Anoscopy is a diagnostic procedure that helps examine the inner lining of the anus and rectum using a lubricated tube called an anoscope.
Gastroenterologists perform this procedure to detect abnormalities such as hemorrhoids, fissures, inflammation, and abnormal growths in the anus and rectum. If you experience bleeding, itching, or swelling in the area of the anus, you may need an anoscopy to determine the cause of your symptoms and receive the appropriate treatment.
Why would I need an anoscopy?
This procedure can be used to inspect the rectum lining to diagnose conditions such as:
- Anal fissures. Small tears in the anus lining that cause painful and bloody bowel movements. Chronic anal fissures or tears may indicate an underlying disorder.
- Anal polyps. Abnormal growths that develop within the rectum’s lining. If they go untreated, they can develop into colon or rectal cancer.
- Hemorrhoids. Bulging veins found around your anus and rectum. They can be found inside the anus or on the skin surrounding it.
- Cancer. Anoscopy is frequently performed to search for aberrant cells that indicate cancer of the anus or rectum.
- Inflammation. An anoscopy can help determine the source of unusual redness, swelling, and discomfort around the anus.
What to expect before the procedure?
During your consultation, the gastroenterologist will review your medical history, ask about your symptoms and determine the diagnostic test required to identify their cause.
Before an anoscopy, you should empty your bladder to make the procedure more comfortable. The physician may give you a laxative or an enema to prepare you for the treatment. They will also inform you of any specific instructions you need to follow before the test.
What to expect during the procedure?
An anoscopy is a painless procedure that takes between 15 and 30 minutes to complete. The doctor will start by performing a rectal exam, which involves gently pressing a gloved, lubricated finger into your anus to look for signs of damage or anomalies. They will then insert an anoscope to examine the anal canal and rectum.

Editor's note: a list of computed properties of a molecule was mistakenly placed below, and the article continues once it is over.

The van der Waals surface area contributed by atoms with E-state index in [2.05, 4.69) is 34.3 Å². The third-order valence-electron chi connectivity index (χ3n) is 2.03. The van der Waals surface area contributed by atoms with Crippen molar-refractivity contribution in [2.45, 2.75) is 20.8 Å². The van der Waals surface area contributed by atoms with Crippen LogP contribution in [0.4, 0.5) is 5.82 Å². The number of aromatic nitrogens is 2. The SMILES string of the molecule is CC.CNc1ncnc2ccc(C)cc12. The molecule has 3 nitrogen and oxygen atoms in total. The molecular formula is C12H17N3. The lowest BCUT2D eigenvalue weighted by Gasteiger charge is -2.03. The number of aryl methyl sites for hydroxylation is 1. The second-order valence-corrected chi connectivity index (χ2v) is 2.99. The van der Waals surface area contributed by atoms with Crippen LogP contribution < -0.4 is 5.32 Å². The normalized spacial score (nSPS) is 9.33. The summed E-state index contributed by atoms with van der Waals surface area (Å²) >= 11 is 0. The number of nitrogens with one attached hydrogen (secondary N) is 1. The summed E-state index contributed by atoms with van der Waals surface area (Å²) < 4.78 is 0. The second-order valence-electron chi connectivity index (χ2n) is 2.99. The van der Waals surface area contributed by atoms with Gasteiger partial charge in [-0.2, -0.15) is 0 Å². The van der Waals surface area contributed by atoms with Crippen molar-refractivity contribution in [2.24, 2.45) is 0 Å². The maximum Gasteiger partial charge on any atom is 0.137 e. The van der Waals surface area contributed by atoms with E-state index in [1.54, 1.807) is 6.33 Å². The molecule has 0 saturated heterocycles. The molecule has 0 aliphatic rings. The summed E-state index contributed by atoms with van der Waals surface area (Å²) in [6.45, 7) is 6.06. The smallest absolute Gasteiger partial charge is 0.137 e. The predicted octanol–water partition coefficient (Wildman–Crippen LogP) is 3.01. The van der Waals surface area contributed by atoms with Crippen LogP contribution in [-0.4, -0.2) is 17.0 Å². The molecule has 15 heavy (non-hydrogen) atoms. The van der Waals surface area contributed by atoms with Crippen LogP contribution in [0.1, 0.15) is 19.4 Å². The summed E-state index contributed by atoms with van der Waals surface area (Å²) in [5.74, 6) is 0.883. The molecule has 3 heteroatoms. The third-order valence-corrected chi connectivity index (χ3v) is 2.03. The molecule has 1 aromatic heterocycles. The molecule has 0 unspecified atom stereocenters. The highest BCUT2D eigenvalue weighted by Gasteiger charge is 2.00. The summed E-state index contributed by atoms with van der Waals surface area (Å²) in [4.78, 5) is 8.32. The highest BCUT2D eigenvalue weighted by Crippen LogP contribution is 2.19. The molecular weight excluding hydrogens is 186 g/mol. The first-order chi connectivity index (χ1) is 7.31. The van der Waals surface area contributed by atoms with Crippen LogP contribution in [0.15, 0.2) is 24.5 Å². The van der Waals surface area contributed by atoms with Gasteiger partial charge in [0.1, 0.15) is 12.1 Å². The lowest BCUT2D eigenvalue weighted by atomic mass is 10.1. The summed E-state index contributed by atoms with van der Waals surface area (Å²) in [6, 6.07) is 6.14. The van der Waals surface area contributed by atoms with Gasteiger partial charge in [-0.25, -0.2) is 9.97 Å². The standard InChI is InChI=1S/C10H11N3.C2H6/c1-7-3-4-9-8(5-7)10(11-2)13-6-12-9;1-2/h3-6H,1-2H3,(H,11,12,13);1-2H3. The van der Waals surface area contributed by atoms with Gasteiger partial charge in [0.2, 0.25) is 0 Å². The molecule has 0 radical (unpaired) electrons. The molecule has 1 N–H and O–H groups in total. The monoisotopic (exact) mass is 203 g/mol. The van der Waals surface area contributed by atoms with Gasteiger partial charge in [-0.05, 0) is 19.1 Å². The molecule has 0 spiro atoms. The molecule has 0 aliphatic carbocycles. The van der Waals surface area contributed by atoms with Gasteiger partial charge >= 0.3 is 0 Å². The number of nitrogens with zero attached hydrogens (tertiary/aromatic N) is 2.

If the doctor suspects abnormal cells or anal cancer, they may perform a high-resolution anoscopy.
During a high-resolution anoscopy, the doctor inserts a swab coated with acetic acid through the anoscope and into the anus. Abnormal cells will turn white as a result of the acetic acid on the swab. If the doctor notices any aabnormal cells, they may take a tissue sample from the anal canal for laboratory testing.
You may experience discomfort or pressure during the procedure. You may also feel like you are going to have a bowel movement, but this is normal and temporary.
What to expect after the procedure?
Following the procedure, you may experience minor soreness. The anus may take a few days to heal if you have a biopsy taken. It’s possible that you will experience some discomfort, especially after a bowel movement, which can be managed with over-the-counter pain medications. The doctor will recommend taking fiber supplements, drinking enough fluids, and eating high-fiber foods to avoid constipation.
If your results indicated an issue with your anus or rectum, including hemorrhoids, anal fissures, anal polyps, infections, or cancer. The doctor will create a specific treatment plan based on the diagnosis, which could include close observation, applying medication to the affected area, or ablation (the process of destroying aberrant tissue with heat).
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